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Throughout the 20th Century, Brazilian music and jazz were intimately entwined, particularly during the bossa nova boom of the late 1950s and early 1960s. Here's an overview of Brazilian and Brazilian-flavored jazz, with artists new and old...

This page covers the Letter "W"

Brazilian Jazz: A | B | C | D | E | F | G | H | I | J | K | L | M | N | O | P | Q | R | S | T | U | V | W | X, Y & Z | Jazz Compilations | Other Brazilian Styles

Harvey Wainapel & Carlos Oliveira "Brazilian Origins Featuring Harvey Wainapel" (Nucleus, 2002)

Harvey Wainapel "Amigos Brasileiros"

Harvey Wainapel & Paulo Bellinata "New Choros Of Brazil" (Proteus, 2005)

Walter Wanderley - see artist discography

Ernie Watts "Afoxe" (CTI, 1991)
A glossy collaboration between MPB superstar Gilberto Gil and North American jazz saxophonist Ernie Watts. Although on the whole this album is pretty overproduced and commercial, Gil's contributions actually include some of his better material for this time period. On the other hand, there's the overwrought soul vocals of Sharon Bryant, which fill about an equal amount of disc space. Iffy, but has its moments.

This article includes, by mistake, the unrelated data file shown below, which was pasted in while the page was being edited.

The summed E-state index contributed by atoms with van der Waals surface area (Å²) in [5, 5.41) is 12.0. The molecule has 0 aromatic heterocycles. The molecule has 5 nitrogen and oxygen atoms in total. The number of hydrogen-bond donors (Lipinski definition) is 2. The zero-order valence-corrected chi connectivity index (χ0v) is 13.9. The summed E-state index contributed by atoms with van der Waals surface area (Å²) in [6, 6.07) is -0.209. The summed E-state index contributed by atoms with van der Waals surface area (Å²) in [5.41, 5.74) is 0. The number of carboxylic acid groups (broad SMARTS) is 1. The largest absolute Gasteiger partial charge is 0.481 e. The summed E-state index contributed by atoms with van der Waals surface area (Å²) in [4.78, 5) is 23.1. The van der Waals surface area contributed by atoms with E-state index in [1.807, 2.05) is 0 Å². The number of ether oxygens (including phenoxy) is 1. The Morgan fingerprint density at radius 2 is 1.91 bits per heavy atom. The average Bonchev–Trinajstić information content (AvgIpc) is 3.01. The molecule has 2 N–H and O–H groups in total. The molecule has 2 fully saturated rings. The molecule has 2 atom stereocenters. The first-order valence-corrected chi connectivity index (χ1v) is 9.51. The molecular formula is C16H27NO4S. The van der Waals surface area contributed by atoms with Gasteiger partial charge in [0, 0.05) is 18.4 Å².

Paul Winter Sextet "Jazz Meets The Bossa Nova" (Columbia, 1962)
Saxophonist Paul Winter has devoted a sizeable chunk of his career to promoting and exploring Brazilian (and later, African) music. Although he gets points for flying his band down to Rio and getting in on the Brazil action early in the game, this is much more of a standard-issue jazz album than it is a bossa nova crossover. In fact, it's mainly latin-jazz, and commonplace stuff at that, although on a couple of tracks, the drummer musters up a pretty good samba beat.

Paul Winter & Carlos Lyra "The Sound Of Ipanema" (Columbia, 1964)
Now, this is more like it! His accompaniment here is understated, though a bit staid. What makes this record so sweet is Carlos Lyra's gorgeous guitar and intimate vocals, as well as all the great songs he wrote. Sergio Mendes and Milton Banana sit in on piano and drums, respectively, and though Winter is slightly less swinging than the "authentic" bossa musicians, this is quite a nice little record. Recommended!

Paul Winter "Rio" (Columbia, 1965)
Here, Winter's explorations into bossa nova continue. But even with the contributions of Luiz Eca, Roberto Menescal and Luis Bonfa, this album is merely soporific, having settled into soft jazz. It lacks the spark and sparkle of his earlier album, though it's still worth checking out.

Brazilian Jazz - Letter "X"

Other Brazilian Styles
Main Brazil Index

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